Secondary endpoints assessed were the relative change in liver MRI-PDFF from baseline at week 12 in patients with baseline liver MRI-PDFF >5% and absolute change from baseline at 24 weeks in fasting plasma glucose (FPG) levels, weight, and homeostatic model assessment of IR (HOMA-IR).
Exploratory endpoints assessed were absolute change from baseline at 24 weeks in triglycerides, low-density lipoprotein cholesterol, high-density lipoprotein, alanine transaminase (ALT), and aspartate transaminase levels, and change in oral antidiabetic medication from baseline at week 24. In addition, the percentage of patients achieving HbA1c levels<53 mmol/mol or liver fat content reduction >30% at the end of the study as well as the number of antihyperglycaemic drugs during the trial were assessed (see online supplemental table 2).
Rescue medications: persistent hyperglycaemia was a criterion to receive rescue medication, which was prescribed, per protocol (PP), with increasing doses of oral medications and/or insulin according to clinical practice guidelines (see online supplemental table 3).19 20 Patients continued in the trial after receiving rescue medication.
The primary efficacy endpoints were planned to be tested for superiority of DMR versus sham with adjustment for multiple endpoints using the Hochberg procedure.21 Under this procedure, DMR was considered beneficial over sham for both primary endpoints if the one-sided p value for each endpoint was <0.05; and/or, if the one-sided treatment comparison p value was<0.025 for one endpoint, then DMR was considered beneficial over sham for that given endpoint.
Intention-to-treat and PP analyses
The primary analysis population for primary and secondary endpoints was the modified intention-to-treat (mITT) population, defined as all randomised patients in whom the study procedure was attempted and who had a baseline measurement for ≥1 primary endpoint. The PP population was defined as the subset of mITT patients who received the treatment to which they were randomised and strictly adhered to the protocol.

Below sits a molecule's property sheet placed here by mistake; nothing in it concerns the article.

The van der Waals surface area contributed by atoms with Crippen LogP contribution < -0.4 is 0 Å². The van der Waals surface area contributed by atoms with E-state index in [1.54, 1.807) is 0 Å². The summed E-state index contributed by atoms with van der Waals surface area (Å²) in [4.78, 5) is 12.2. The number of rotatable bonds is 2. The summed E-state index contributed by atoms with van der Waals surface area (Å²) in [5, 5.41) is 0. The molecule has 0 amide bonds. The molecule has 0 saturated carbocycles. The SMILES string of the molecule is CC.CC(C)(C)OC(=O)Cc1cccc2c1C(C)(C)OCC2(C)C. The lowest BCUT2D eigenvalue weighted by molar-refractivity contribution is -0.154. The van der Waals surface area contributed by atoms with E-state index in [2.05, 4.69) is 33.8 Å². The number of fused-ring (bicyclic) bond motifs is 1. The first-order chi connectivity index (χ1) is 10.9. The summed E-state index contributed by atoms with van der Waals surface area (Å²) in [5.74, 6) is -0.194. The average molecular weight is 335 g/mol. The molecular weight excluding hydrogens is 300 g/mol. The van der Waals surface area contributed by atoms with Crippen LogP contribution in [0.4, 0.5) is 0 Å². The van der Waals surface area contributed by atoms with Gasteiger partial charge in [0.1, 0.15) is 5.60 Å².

Safety analyses were completed in all patients in whom the treatment (DMR or sham) was initiated and included all AEs revealed during the follow-up, independent of duration. AEs and SAEs are presented as the number and percent of patients; overall counts were compared using the two-sided Clopper-Pearson 95% CI of the incidence rates.
The following additional analyses were conducted: (1) proportion of all patients who achieved an HbA1c level <53 mmol/mol at 24 weeks post procedure; (2) proportion of patients with baseline MRI-PDFF >5% who achieved a relative liver MRI-PDFF reduction >30% from baseline at week 12; (3) stratification of end-study HbA1c by baseline FPG levels. The change in oral antidiabetic medication from baseline at week 24 (increase, neutral, or decrease) was assessed in patients with 24 weeks of follow-up.